British passports can be renewed on-line using the Gov.uk website https://www.gov.uk/renew-adult-passport/renew. The instructions on the website are relatively easy to follow. You will be required to provide a digital photograph. However, if your computer has a camera you can take the picture with it while completing the online application. If you do not have access to a camera on your computer, the website gives explanations on how you can submit your digital photo.
The current cost is £82.50 (although the renewal website will give the current price) and can be paid by credit card. This price applies to online applications. You can also renew your passport with a "paper" form but it will cost a few £s more. Recent experiences have seen turn around times varying from 4 weeks to over 16 weeks, so it is recommended that you do not leave it to the last minute to renew your passport.
Passports are now all issued for a 10 year period. This means that if you renew your current passport before its expiry date, you will “lose” the weeks or months that remain. The reason for this is that the regulation has changed so that no passport can be valid for more than 10 years – so if your current passport was for more than 10 years due to remaining time from the previous one being added in, it will not be valid for most international travel after the 10th anniversary of its issue. Your new passport will automatically have a 10 year life (unless you are applying for a child’s passport which only lasts 5 years).
Please note that UK resident British Citizens must have at least three months remaining on their passport after the date they expect to return to the UK in order to enter France. This does not apply to French resident British Citizens who hold a French Withdrawal Agreement Residence Permit who can enter France on their passport up to its expiry date (or 10 years after issue if earlier).
If you are a dual national, you will be required to send a full copy of every page of your French passport (even those which are blank) with your application. Once you have completed the online form, you will be asked to print a paper which lists the documents you are required to send to the passport office by post, which will include the copy of your French passport. This paper gives the address to which the documents should be sent. The documents will be returned to you after they have been checked.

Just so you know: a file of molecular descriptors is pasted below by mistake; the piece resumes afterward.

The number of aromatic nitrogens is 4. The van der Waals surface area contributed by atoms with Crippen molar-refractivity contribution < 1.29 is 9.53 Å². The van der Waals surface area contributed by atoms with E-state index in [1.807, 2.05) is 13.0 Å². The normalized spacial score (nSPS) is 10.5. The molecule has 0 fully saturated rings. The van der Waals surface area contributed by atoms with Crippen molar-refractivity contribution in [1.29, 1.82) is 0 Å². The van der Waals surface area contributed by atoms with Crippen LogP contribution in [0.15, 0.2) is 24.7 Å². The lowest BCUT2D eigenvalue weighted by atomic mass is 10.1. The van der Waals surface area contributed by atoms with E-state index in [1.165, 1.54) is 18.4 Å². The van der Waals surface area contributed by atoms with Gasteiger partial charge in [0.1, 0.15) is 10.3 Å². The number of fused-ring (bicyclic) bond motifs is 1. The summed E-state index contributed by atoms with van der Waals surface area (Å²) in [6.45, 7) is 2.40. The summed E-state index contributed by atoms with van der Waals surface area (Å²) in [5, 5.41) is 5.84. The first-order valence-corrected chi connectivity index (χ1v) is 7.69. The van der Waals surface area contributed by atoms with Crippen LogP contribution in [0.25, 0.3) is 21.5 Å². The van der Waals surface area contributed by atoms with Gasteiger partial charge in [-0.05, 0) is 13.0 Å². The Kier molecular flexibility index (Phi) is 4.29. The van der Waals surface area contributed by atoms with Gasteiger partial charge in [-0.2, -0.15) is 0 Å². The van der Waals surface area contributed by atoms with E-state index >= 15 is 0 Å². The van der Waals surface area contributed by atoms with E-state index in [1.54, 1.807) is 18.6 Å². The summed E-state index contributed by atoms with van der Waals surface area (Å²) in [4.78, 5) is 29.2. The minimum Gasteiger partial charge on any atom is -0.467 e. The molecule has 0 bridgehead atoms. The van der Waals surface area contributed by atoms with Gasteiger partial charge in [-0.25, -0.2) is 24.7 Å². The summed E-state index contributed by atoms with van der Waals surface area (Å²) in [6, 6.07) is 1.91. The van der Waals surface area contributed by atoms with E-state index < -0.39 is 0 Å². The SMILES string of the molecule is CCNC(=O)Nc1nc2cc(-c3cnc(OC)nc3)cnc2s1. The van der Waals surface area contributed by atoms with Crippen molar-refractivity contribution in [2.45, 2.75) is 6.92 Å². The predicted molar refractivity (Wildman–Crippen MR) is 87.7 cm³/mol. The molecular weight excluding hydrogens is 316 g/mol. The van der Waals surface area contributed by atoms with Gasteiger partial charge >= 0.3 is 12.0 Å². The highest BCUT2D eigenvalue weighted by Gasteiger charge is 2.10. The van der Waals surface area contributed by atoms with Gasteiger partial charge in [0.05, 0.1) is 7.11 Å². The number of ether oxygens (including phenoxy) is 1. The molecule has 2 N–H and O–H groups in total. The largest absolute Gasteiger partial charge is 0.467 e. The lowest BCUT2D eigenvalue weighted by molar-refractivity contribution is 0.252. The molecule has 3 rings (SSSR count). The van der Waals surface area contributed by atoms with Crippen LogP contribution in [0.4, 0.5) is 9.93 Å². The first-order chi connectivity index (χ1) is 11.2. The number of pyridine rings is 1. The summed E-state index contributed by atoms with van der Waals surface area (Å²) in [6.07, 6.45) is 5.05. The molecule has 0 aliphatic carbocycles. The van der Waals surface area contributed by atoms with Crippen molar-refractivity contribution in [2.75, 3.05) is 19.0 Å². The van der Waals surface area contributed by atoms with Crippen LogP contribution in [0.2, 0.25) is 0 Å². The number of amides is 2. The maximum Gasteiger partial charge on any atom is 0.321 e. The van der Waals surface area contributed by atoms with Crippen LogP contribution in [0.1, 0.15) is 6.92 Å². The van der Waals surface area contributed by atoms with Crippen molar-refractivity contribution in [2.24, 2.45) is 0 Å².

WARNING: If you are a married woman, or a widow who still uses your married name on your British passport, you may have to take additional steps as your French passport will use your maiden name. Your passport renewal request may be refused because your French passport and British passport are not in the same name. If this is the case, you will need to send the passport office the following documents:
1. A photocopy of the email you have received from the passport office refusing your application (which gives your reference number, avoids any confusion and saves you paying twice).
2. A photocopy of your marriage certificate (or Livret de Famille if you were married in France).
3. A recent “proof of identity” that shows your married name and your French address – e.g. a French utility invoice if it is in your married name, and/or other documents (e.g. from the Pensions office in the UK).
4. An “attestation” signed by an appropriate French official – Mairie, Notaire,… (see sample below).
5. A letter explaining the situation (which includes relevant references to the Passport Office documents) (see sample below).
SAMPLE ATTESTATION (to prepare in French and English)
Template in Word is available as Download 1
En France, le passeport est établi au nom de famille. Ce nom figure sur l’acte de naissance.
Il est néanmoins possible d’utiliser dans la vie quotidienne un autre nom appelé nom d’usage, par exemple le nom de l’époux pour les femmes mariées. On peut faire figurer le nom d’usage à la suite du nom de famille sur les documents d’identité. Dans ce cas, il faut renseigner la rubrique deuxième nom du formulaire de demande.
Fait à , le XX juillet 2022
In France, the passport is established in the birth name. This is the name on the birth certificate.
It is possible to use, in everyday life, another name called “name for general use”, for example, the husband’s name for married women.